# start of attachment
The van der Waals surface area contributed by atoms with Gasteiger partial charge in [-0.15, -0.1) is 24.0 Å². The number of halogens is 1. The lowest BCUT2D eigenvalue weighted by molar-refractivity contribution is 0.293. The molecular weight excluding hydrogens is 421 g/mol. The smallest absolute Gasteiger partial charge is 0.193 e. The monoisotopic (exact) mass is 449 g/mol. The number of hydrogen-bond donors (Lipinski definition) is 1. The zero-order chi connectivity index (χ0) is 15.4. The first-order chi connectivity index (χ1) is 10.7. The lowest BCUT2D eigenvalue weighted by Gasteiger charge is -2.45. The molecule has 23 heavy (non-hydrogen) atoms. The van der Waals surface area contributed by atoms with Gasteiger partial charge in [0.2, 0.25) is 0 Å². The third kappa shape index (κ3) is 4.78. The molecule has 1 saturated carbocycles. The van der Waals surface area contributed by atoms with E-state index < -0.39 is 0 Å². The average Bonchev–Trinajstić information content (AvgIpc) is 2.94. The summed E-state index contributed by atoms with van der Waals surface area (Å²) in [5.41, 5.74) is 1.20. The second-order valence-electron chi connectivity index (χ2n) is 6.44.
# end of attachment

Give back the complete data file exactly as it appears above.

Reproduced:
The van der Waals surface area contributed by atoms with Gasteiger partial charge in [-0.15, -0.1) is 24.0 Å². The number of halogens is 1. The lowest BCUT2D eigenvalue weighted by molar-refractivity contribution is 0.293. The molecular weight excluding hydrogens is 421 g/mol. The smallest absolute Gasteiger partial charge is 0.193 e. The monoisotopic (exact) mass is 449 g/mol. The number of hydrogen-bond donors (Lipinski definition) is 1. The zero-order chi connectivity index (χ0) is 15.4. The first-order chi connectivity index (χ1) is 10.7. The lowest BCUT2D eigenvalue weighted by Gasteiger charge is -2.45. The molecule has 23 heavy (non-hydrogen) atoms. The van der Waals surface area contributed by atoms with Gasteiger partial charge in [0.2, 0.25) is 0 Å². The third kappa shape index (κ3) is 4.78. The molecule has 1 saturated carbocycles. The van der Waals surface area contributed by atoms with E-state index < -0.39 is 0 Å². The average Bonchev–Trinajstić information content (AvgIpc) is 2.94. The summed E-state index contributed by atoms with van der Waals surface area (Å²) in [5.41, 5.74) is 1.20. The second-order valence-electron chi connectivity index (χ2n) is 6.44.